The creation of an illuminated manuscript was an involved and time consuming process that involved many different stages. These precious documents were committed to dried animal skin - usually sheep or cow - which was known as parchment, or vellum, if made from calfskin. Parchment is extremely durable and will easily last for centuries, if not millennia, as long as it is stored in a climate controlled environment. Parchment preparation could take months by itself, and a full book might require the skin of 100 cows. After the parchment was ready, it was ruled so that the written text would be straight. Then the text itself was added via quill or reed pen. Next, initials, borders and figures were outlined followed by the application of gold or silver leaf and other pigments. Finally, all the pages were assembled and bound, usually in a leather or wooden cover. A typical illuminated tome might have easily taken many different highly skilled medieval craftsmen hundreds of man hours to create. By the later Middle Ages these steps were usually executed in a proto assembly line process by different individuals, each of whom was a master in his own area of expertise.
Medieval Illuminated Psalter and Breviary Leaves For Sale
Illuminated manuscripts were produced in a time before synthetic dyes. This meant that saturated, vibrant colors were rare, highly prized and exceedingly expensive. Gold and silver colors were produced by delicately applying paper-thin gold or silver leaf to a document. Vermillion, a high quality red, was made from a powdered ore of mercury called cinnabar. An intense green came from crushed malachite, a semi-precious copper carbonate mineral, while the renowned deep blue of ultramarine originated from another exotic, semi-precious stone called lapis lazuli. Malachite and lapis lazuli were rare in Europe and had to be imported thousands of miles from the remotest, most inaccessible mountains and deserts of Asia. Other, more common materials, like lead, iron, or organic matter, were also used in the production of various pigments, but these often resulted in less intense colors.
Medieval Illuminated Antiphonal and Music Leaves For Sale
The invention of Gutenberg’s famous movable type printing press in 1453 signaled a sea-change in the way books were produced. Until that time the effort and materials that went into an illuminated manuscript meant that books were expensive luxury items. And the more richly illuminated a book was the more expensive it became to produce. In an age of drab earth tones, only the very wealthiest members of society could afford these brilliantly hued repositories of treasured wisdom. Over the course of the century following its introduction, the printing press changed that situation completely. Book production ballooned after the advent of Gutenberg’s press, increasing dramatically between 1450 CE and 1550 CE due to the new technology. Traditional, labor-intensive illumination techniques were wholly unable to compete with the cheaper, faster printing press. Consequently, illuminated manuscript production rapidly declined until output was essentially nil by the middle of the 16th century.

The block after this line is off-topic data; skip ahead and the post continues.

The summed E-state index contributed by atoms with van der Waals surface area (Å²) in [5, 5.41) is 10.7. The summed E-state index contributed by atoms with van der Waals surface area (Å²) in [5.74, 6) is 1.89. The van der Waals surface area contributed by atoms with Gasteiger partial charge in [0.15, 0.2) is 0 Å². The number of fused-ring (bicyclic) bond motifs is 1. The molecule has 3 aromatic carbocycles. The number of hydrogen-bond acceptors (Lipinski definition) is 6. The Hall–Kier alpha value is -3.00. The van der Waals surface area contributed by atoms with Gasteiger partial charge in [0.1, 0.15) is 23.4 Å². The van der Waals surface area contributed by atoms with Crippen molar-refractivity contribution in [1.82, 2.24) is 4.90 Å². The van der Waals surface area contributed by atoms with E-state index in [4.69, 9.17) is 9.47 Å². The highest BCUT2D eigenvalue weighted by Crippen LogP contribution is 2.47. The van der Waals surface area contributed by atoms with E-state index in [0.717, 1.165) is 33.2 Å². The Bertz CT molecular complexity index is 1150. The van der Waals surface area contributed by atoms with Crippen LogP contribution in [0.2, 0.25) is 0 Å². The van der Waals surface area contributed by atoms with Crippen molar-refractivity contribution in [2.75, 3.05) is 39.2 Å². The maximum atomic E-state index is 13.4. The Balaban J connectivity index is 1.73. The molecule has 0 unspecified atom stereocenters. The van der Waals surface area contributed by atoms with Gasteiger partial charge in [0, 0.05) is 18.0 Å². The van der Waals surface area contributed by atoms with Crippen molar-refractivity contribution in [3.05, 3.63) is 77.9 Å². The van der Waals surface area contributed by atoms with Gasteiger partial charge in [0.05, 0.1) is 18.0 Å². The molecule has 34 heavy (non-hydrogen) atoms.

People crave beauty. Once our more basic biological needs have been met - food, water and shelter - it is only natural for humans to seek out exquisite objects of refinement and elegance. And there are few things of greater artistry than medieval illuminated manuscripts. Laboriously, painstakingly crafted by hand at every stage of their creation, medieval European illuminated manuscripts represent the pinnacle of late medieval art. And yet these wonders of human ingenuity can be wonderfully affordable investments.
A single illuminated page with modest yet enchanting adornments can be acquired for only around $300. More complex and colorful individual leaves that radiate distinctive medieval European style are readily available to the connoisseur for around $1,000. Prices escalate quickly as the amount of decoration increases however, and vibrant, fully illustrated pages can easily sell for several thousands of dollars each. Fully intact books are usually prohibitively expensive, routinely selling for tens of thousands of dollars - even if imperfect or pedestrian in execution. Exceptionally fine, complete manuscripts command even higher prices and rapidly enter the lofty domain of major museums and the ultra-wealthy. If we all live to discover beauty, then surely medieval European illuminated manuscripts are beauty made manifest, descended to earth as a revelation to us.